Euro 2020: Day 23
Baku played host for the final time as the third quarter final of the competition got underway with Denmark facing off against the Czech Republic, both previous winners of the European Championship, Denmark in 1992 and the Czech Republic (as Czechoslovakia) back in 1976. The pair are no strangers to each other either, having met twice previously in this competition, the Czech Republic coming out on top on both occassions prior to this evening. Denmark unsurprisingly named an unchanged side from that which thrashed Wales 4-0, with Dolberg once again leading the line despite Poulsen now being fit again.
The Czech Republic welcomed back Jan Bořil in defence after his suspension, with the in form Patrick Schick once again leading the line as they aimed to reach the semi-finals of the competition for the first time since 2004, the striker currently on 4 goals in the tournament and 15 in 30 appearances for his country, an impressive return from the 25 year old. Denmark took the lead just 5 minutes in, after being wrongly awarded a corner, Thomas Delaney being left completely unmarked on the penalty spot to head home unchallenged, the Dortmund midfielder heading the ball down and low into the bottom corner, an extremely poor goal to concede from a Czech perspective.
Schick had his first chance 11 minutes in, cutting inside from the edge of the area to get a shot away, earning the Czech Republic their first corner, which was well dealt with, launching Denmark into another counter attack, Damsgaard getting behind the defence but lacking conviction with his shot as the keeper came out, allowing the clearance. Delaney then had a chance to add to his tally as he was again picked out in the middle, but he failed to make a clean connection with the ball, his shot firing wide of the target as a result with the Czech defence once again opened up.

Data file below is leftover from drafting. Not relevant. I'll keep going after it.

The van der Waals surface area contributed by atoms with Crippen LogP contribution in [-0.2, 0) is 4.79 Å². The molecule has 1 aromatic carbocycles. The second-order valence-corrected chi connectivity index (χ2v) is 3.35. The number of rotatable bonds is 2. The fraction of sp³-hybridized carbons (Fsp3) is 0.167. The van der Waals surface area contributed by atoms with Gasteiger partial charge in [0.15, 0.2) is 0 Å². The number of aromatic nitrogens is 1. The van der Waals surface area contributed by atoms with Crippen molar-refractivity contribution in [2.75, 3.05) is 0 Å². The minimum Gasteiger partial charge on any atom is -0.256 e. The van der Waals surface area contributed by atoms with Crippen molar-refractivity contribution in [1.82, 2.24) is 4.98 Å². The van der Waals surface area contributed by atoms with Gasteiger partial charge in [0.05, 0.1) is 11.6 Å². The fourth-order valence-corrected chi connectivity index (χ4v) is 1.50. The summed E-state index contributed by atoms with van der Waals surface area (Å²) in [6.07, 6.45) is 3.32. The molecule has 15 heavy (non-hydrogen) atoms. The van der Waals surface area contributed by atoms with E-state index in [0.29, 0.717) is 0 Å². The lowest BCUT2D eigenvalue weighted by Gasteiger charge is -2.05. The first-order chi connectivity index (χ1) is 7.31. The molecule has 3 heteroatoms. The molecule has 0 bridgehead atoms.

A poor clearance from Schmeichel then allowed Masopust to slip in Holeš, but the Leicester keeper atoned for his error with a smart low block to prevent the goal. The game continued to swing end to end, both sides finding space and opportunities, but both defences also standing firm when needed, as the first half became a bit sloppier after the energetic opening. Damsgaard forced another save after finding space down the right hand side as the first half entered the closing stages.
Denmark did double their lead just before half time, an absolutely outstanding ball from Joakim Mæhle with the outside of his right boot evading Braithwaite but being met with a superbly cushioned side footed volley at the far post by Kasper Dolberg, who made no mistake from close range, Vaclik having no chance.
The Czech Republic made 2 changes at the break, and they made an immediate impact, Schmeichel twice having to be alert to deny shots from range, before a defensive block denied Schick on the overhead. The in-form striker Patrik Schick did get his goal moments later though, the ball breaking down the right, Vladimir Coufal swinging one into the box to pick out Schick, who produced a comfortable side foot finish into the bottom left hand corner to bring his side back into the tie.
Denmark made a few changes of their own, Poulsen returning to the action in the place of goalscorer Dolberg, and it was him who was next to test Vaclik, breaking from inside his own half and with no other options on, he looked to shoot, but the Czech keeper made a comfortable save in the end. At the other end, Jankto saw his shot blocked by Kjaer, the clearance from the defender going over the bar to the relief of Schmeichel.
The keeper then had to be at his best to tip away a free kick with Soucek lurking behind him at the far post ready to head home, as the Czech Republic continued to pose more attacking threat in the second half. Poulsen was again offering the best option for Denmark, and he forced Vaclik into action with a curled effort from the edge of the box, the keeper getting both hands on the ball to send behind for a corner in a rare foray forward from the Danes.
Vaclik then denied Mæhle from an acute angle, the Danish winger chosing the wrong option with the shot though after Braithwaite had pulled away into space, the corner eventually being dealt with as the game entered the final 10 minutes, the Czech’s hoping they’d get at least one more big chance to take the game into extra time. There was to be nothing more than speculative punts into the box or shots from distance though as Denmark stood firm to ensure their place in the semi-final at Wembley next week, superb for a team who had so much to deal with in their opening game while also then going on to lose their second fixture of the group stages before beginning the turnaround.